Zimbabwe extends level two lockdown for 14 days

A student gets her temperature taken before entering the school premises two days after the resumption of schools on September 30, 2020 in Harare, Zimbabwe,Tafadzwa Ufumeli/Getty Images

The national level two lockdown in Zimbabwe was extended for a further two weeks in an attempt to avert a possible fourth wave of infections, Information Minister Monica Mutsvangwa announced.

The extension, however, has no relaxation of any restrictions to boost the country’s COVID-19 vaccination campaign.

FILE PHOTO: Locals queue to register details for COVID-19 vaccination exercise at Wilkins Hospital in Harare, capital of Zimbabwe. /Xinhua

“Cabinet would also like to announce the extension of the level two lockdown by an additional two weeks to enable all to heighten vaccination uptake in order to protect the nation against a possible fourth wave of the pandemic,” Mutsvangwa said.

In September, President Emmerson Mnangagwa announced the relaxation of the COVID-19 lockdown from Level 4 to Level 2, lifting a ban on intercity travel, and allowing businesses to operate from 8 a.m. to 7 p.m. local time.

The curfew which had been imposed from 6:30 p.m. to 6 a.m. was also reduced to subsist between 10 p.m. and 5 a.m.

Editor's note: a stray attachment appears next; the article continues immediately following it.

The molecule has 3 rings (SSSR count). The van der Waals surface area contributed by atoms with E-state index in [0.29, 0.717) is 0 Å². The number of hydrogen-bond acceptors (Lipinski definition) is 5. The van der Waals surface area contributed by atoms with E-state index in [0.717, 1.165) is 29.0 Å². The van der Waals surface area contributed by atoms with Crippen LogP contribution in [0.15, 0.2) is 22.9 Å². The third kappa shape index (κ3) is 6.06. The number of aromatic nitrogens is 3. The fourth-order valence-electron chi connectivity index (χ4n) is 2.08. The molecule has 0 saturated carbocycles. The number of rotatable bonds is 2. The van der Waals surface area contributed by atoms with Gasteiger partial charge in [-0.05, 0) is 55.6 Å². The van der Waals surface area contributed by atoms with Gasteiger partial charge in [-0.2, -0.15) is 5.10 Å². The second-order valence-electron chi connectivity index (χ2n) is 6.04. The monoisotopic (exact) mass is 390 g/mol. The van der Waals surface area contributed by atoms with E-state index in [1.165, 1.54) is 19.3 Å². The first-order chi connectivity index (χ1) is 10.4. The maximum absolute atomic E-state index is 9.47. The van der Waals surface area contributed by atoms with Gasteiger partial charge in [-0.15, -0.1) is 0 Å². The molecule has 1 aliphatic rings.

Mutsvangwa further noted that the number of people requiring hospitalization has reduced as has the number of infections in schools while no patients are under intensive care.

Despite warding off a devastating third wave of the pandemic and the national response appearing to bear results, she urged the public to remain vigilant.

“Government, nonetheless, continues to call upon citizens to strictly observe the national and World Health Organization COVID-19 protocols as well as to get vaccinated to prevent a fourth wave of the COVID-19 outbreak.”

Mutsvangwa also offered a positive outlook on the vaccination campaign adding that the rapid initiative launched in October was yielding the “desired results” and will be reinforced.

More than 3.4 million people in Zimbabwe have received a first dose of a COVID-19 vaccine while 2.7 million people have been double vaccinated.

Mutsvangwa also allayed fears that the country’s vaccine stock may go bad given the slow pace of uptake and the procurement of additional batches of vaccine.

“Government takes the opportunity to assure the nation that most of the country’s vaccines still have some years to go before expiration.”